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Sunday 23 September 2018
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Commentary

Music to change the world: The 70s

Dara Healy writes a weekly column for the Newsday. 

“Soca is a combination of East Indian and African rhythm. The purpose … in the 70’s … was to bring the East Indian and the African together.” Lord Shorty, speaking during a television interview.

We were talking about the direction in which our music is going. It was in the context of Carnival, soca, calypso, the viability of the calypso tent and the influence of young bloods like Voice.

It occurred to me that in every era, there is music that, not only reflects the time, but influences the course of history. In the 70’s, the haunting lyrics of Marvin Gaye’s What’s Going On encapsulated the sense of pain and futility of war, while seeking a better solution.

“Mother, mother/There’s too many of you crying/Brother, brother, brother/There’s far too many of you dying/…You see, war is not the answer/For only love can conquer hate/You know we’ve got to find a way/

To bring some lovin’ here today …”

As if in direct opposition to war, artists live Stevie Wonder, the Bee Gees and the Jackson Five, were also filling the world with music for dancing, alongside concepts of love. In Jamaica, Bob Marley was creating his own personal revolution, addressing issues from relationships, to poverty and emancipating the mind. In Get up, Stand up he satirises, “Most people think great God will come from the sky/Take away everything, and make everybody feel high/But if you know what life is worth/ You would look for yours on earth…”

At home, the Black Power movement of the 1970s created tectonic shifts in arts, politics and society. Artists like Brother Valentino turned his attention to the issues that plagued our society. His mournful Life is a Stage captured some of the mood of the time and drew attention to the most vulnerable – women, children, families. “Life is a stage/And we are the actors/And everybody have a part to play/… But some of us fathers my friend/Through some wicked women/Never saw our baby

Although abortion is just an act/Believe me friends I don’t like that part at all/

Plenty women go bawl when the curtain fall.”

How effective is music as resistance? How can it translate to community action or policy implementation by politicians?

Blogger Barrett Martin makes the point that powerful music has “always been the engine behind the greatest social movements … in South Africa, the indigenous Mbatanga music helped bring about the end of apartheid and it spread a message of peace and reconciliation in that nation”. Martin also points out that in the 70’s in Nigeria, “Fela Kuti invented Afro Beat music as a way to protest the oil company regime of Nigeria. His song Zombie became a global hit that railed against Nigeria’s military dictators.”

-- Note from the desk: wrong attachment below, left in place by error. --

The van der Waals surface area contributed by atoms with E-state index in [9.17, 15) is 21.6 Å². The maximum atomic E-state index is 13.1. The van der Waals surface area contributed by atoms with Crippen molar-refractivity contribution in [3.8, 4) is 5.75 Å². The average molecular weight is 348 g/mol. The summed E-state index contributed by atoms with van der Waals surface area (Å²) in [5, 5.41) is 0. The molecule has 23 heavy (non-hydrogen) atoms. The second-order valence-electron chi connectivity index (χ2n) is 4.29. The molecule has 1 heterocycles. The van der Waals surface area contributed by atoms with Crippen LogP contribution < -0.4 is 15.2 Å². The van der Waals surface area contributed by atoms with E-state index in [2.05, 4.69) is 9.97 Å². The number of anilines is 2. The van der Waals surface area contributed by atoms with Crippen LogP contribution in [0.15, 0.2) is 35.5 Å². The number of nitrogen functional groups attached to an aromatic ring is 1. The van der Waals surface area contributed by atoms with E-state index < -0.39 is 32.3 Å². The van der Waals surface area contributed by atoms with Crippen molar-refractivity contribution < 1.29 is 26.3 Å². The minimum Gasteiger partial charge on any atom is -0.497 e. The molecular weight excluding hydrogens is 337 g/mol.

In fact, the song ridiculed the tendency of the military to just follow orders, and led to Fela Kuti paying a terrible price. Global media reported that eventually, about 1000 soldiers raided his compound, killing and raping as they raged. Kuti was almost beaten to death and his 77-year-old mother thrown out of a window. Even when he fled to Ghana, the regime resented the youth there shouting Zombie at the military and he was forced to go back to Nigeria.

Do artists therefore have to choose between being politically correct and political? Not necessarily. Sparrow, Chalkdust, Shadow, Duke and others of that period dealt head on with crime, an inadequate education system and race. Indeed, Peter Blood writes that “prior to the mid ’70s, before the advent of soca music, local composers and musicians produced a plethora of excellent local pop and R&B↔music. Back then … calypso music was wrapped in mothballs at the start of the Lenten season …”

So, thankfully, Lord Shorty significantly altered the local and international landscape when he created a musical artform grounded in social purpose. Not only did he succeed in putting the focus back on local music, but he provided an outlet for younger artists to express themselves, earn a living, and yes – make a statement through the music. Decades later, the debate over whether Soca has fulfilled the mandate of its founder continues, justifiably so.

For me, the work of the artist must inspire, transform. And it should echo the mood of the times. Like Fela, Bob, Marvin Gaye, Nina Simone, our calypsonians knew that their words were important to a nation trying to find its way. 2018 finds us at the crossroads once again; which road will our artists choose?

Next week – The 80’s.

Dara Healy is a performance artist and founder of the NGO, the Indigenous Creative Arts Network – ICAN.

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